Looking at common DPO ways of working what I'm feeling, and I do not want to throw any shade on DPO
'As we have continued to embrace engineering in security, I would expect the same to happen in privacy' - Ollie W
I like what Ollie is saying here, and it makes sense, the catch to speed this evolution along would be to hold the attention of those discharging data protection duties to listen long enough to show them the frequency of change in software and systems we have 'approved' and that that approval was a point in time, how frequently does that needle shift from tolerant to 'if you want to take the piss out of our agreement, why didn't you say so...' I think that those involved in Data protection are even fewer numbers than penetration testers, and often lack the capability to evidence and compare what they're being promised in data processing policies - how can we enable them to have good visibility over changes and in turn impact or hard lines being crossed or respected without the need for them needing deep technical knowledge of traffic interception packet analysis and internet forensics? - some thoughts
Telemetry engagements - application style security assessments focused on the privacy of the application and what data goes where not as heavy as a 'web app pentest' I suspect, and the methodology would be smaller but it would allow us visibility and confidence to know what's going where and if that's good, bad, tolerable or else - follow up questions - what might that methodology look like?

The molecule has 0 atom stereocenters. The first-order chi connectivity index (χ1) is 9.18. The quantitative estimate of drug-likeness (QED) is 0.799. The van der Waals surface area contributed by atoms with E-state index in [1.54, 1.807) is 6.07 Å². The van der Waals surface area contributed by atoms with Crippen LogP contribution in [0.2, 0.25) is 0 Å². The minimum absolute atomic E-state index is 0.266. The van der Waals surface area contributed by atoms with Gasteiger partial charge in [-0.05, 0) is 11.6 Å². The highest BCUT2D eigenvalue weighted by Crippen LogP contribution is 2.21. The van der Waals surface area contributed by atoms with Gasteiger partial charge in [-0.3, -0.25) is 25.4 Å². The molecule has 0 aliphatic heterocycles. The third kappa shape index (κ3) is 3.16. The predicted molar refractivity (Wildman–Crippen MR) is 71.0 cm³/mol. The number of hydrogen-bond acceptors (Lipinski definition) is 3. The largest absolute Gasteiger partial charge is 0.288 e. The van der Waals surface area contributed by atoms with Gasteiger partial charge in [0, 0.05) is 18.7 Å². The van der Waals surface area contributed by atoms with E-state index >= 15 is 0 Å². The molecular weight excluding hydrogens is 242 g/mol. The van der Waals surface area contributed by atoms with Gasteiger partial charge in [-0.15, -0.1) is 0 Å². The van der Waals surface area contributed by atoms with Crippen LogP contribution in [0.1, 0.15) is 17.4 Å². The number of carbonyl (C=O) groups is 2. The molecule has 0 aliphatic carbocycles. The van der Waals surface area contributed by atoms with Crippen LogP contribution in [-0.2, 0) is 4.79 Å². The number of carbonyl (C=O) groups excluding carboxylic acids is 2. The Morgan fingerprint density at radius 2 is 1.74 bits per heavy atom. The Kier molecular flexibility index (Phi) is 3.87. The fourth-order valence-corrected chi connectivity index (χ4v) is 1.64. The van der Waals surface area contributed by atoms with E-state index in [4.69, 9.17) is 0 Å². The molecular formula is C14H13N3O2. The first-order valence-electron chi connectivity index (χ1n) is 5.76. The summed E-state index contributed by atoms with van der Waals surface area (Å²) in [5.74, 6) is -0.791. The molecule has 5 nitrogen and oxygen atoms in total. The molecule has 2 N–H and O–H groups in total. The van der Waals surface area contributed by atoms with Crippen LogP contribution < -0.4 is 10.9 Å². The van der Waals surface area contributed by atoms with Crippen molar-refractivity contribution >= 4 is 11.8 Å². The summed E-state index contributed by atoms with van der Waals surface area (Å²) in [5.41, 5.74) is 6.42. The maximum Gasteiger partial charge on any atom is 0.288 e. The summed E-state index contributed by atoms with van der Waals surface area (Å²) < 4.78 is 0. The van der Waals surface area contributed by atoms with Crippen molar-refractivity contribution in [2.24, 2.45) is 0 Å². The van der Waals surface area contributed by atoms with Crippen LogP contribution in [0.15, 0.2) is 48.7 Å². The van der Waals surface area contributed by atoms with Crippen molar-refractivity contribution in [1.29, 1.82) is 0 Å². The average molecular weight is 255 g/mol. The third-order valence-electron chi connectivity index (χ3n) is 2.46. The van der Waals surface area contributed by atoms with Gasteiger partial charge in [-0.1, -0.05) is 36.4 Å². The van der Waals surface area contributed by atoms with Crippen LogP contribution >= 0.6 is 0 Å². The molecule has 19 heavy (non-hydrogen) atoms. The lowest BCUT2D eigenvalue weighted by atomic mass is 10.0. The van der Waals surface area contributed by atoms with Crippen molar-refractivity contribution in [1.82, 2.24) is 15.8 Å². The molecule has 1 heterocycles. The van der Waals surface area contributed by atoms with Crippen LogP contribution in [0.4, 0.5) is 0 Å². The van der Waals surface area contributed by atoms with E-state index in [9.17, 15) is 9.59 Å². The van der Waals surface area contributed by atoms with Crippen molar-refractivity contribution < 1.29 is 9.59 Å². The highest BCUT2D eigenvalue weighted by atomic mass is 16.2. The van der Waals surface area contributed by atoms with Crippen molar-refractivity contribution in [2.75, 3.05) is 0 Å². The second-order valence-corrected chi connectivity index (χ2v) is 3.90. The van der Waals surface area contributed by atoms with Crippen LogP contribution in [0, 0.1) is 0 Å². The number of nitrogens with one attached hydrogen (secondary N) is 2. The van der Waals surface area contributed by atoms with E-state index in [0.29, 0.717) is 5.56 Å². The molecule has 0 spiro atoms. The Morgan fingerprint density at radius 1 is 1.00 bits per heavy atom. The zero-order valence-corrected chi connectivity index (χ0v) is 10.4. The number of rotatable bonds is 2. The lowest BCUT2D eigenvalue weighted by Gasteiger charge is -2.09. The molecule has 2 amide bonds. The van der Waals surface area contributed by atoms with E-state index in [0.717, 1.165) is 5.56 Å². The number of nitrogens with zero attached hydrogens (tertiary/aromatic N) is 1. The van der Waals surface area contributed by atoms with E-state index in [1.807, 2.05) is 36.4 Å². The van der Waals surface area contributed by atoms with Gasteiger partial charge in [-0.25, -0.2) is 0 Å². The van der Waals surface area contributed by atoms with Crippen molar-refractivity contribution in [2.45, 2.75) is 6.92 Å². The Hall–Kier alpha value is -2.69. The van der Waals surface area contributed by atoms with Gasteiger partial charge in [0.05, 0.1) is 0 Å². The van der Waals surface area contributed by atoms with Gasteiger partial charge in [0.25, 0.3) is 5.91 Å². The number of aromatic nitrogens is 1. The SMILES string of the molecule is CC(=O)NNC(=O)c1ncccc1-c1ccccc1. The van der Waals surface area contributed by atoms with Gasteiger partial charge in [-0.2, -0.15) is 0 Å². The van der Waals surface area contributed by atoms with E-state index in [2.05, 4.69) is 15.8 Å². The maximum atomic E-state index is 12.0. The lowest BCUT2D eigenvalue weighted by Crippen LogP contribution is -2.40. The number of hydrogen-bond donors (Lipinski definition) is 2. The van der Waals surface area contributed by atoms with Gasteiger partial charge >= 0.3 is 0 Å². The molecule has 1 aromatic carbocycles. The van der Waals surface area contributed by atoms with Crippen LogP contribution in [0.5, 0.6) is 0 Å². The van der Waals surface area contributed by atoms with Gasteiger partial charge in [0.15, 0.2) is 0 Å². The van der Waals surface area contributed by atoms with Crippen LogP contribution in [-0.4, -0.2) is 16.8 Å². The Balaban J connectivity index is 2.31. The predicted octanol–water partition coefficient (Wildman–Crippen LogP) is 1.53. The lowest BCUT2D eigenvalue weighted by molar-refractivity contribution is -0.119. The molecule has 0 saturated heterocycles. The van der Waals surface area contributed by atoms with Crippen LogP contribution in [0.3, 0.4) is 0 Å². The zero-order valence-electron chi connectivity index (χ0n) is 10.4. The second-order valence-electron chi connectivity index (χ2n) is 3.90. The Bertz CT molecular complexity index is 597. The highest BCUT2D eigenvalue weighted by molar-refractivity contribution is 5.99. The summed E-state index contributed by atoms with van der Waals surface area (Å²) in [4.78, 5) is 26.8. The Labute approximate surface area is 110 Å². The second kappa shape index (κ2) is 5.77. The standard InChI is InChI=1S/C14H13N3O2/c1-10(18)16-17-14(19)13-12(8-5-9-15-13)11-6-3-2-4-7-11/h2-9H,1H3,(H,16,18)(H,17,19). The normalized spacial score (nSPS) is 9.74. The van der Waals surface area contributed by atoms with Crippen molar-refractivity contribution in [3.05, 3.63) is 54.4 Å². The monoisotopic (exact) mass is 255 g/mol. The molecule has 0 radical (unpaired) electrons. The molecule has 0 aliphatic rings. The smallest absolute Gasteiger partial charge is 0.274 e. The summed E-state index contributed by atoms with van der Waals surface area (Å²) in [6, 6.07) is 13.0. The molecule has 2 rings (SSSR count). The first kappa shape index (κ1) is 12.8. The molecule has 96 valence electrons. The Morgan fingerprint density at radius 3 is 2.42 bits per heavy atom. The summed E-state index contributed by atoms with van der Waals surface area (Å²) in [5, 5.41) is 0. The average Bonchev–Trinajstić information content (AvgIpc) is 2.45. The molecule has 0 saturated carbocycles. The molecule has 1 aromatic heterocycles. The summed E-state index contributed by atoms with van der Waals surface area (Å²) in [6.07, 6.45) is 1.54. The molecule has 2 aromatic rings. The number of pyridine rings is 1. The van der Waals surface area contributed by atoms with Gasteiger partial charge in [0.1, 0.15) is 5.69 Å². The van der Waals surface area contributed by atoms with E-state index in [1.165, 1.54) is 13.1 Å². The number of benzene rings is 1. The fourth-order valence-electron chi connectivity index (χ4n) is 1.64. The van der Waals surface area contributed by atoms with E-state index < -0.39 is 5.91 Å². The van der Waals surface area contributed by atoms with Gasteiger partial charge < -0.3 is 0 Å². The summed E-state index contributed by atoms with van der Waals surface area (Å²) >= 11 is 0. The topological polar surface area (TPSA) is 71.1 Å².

A data privacy schema - a self declared schema that allows businesses to quickly assess if the changes in the updates are creeping out of agreed tolerance (we're happy for more telemetry, we're happy for more telemetry for research, we're happy for more telemetry for partners to access etc... things to consider that a business may care about are residency, partner access, participation in 'experimental' data collections so on and so forth
I don't know the answer but would love to throw the idea around all the same, it's a fun one and I genuinely believe that data protection teams could care more if they were overwhelmed with the amount of work that they do or the frequency of change, I do think there is space here for privacy engineering that exceeds that of a development mentality/matra - and something that is assistive with means to provide rapid quantification of concern to data protection teams in businesses and maybe even at home (schema cough)
Can you remember a time when a member of the IT Team raised concern over a change log or an update to an application? it's probably not their responsibility, OK, can you remember a time when a member of the data protection team asked the IT team any questions about telemetry changes or maybe even sample traffic for analysis by security nerds?
apologies for the poor grammar, typos and formality of the post... you know why :)